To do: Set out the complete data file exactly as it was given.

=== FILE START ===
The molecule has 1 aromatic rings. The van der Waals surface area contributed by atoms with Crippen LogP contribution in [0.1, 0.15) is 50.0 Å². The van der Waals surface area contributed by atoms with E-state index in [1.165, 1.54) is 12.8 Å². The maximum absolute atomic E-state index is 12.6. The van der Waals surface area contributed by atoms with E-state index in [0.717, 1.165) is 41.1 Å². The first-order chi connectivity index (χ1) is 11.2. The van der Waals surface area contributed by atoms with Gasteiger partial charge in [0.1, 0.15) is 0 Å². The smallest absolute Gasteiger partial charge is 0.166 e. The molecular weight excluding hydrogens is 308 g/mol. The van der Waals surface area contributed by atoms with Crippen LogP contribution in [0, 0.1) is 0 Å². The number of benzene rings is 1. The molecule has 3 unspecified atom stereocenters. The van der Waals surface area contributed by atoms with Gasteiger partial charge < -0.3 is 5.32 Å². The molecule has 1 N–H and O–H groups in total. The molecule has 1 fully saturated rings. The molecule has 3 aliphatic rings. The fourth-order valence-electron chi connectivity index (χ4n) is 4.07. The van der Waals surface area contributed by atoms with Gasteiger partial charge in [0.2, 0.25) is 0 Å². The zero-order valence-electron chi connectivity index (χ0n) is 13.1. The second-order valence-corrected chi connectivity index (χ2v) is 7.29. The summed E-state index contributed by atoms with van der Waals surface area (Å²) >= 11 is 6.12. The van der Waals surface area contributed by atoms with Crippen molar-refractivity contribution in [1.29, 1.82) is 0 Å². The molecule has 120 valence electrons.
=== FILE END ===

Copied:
The molecule has 1 aromatic rings. The van der Waals surface area contributed by atoms with Crippen LogP contribution in [0.1, 0.15) is 50.0 Å². The van der Waals surface area contributed by atoms with E-state index in [1.165, 1.54) is 12.8 Å². The maximum absolute atomic E-state index is 12.6. The van der Waals surface area contributed by atoms with E-state index in [0.717, 1.165) is 41.1 Å². The first-order chi connectivity index (χ1) is 11.2. The van der Waals surface area contributed by atoms with Gasteiger partial charge in [0.1, 0.15) is 0 Å². The smallest absolute Gasteiger partial charge is 0.166 e. The molecular weight excluding hydrogens is 308 g/mol. The van der Waals surface area contributed by atoms with Crippen LogP contribution in [0, 0.1) is 0 Å². The number of benzene rings is 1. The molecule has 3 unspecified atom stereocenters. The van der Waals surface area contributed by atoms with Gasteiger partial charge < -0.3 is 5.32 Å². The molecule has 1 N–H and O–H groups in total. The molecule has 1 fully saturated rings. The molecule has 3 aliphatic rings. The fourth-order valence-electron chi connectivity index (χ4n) is 4.07. The van der Waals surface area contributed by atoms with Gasteiger partial charge in [0.2, 0.25) is 0 Å². The zero-order valence-electron chi connectivity index (χ0n) is 13.1. The second-order valence-corrected chi connectivity index (χ2v) is 7.29. The summed E-state index contributed by atoms with van der Waals surface area (Å²) >= 11 is 6.12. The van der Waals surface area contributed by atoms with Crippen molar-refractivity contribution in [1.29, 1.82) is 0 Å². The molecule has 120 valence electrons.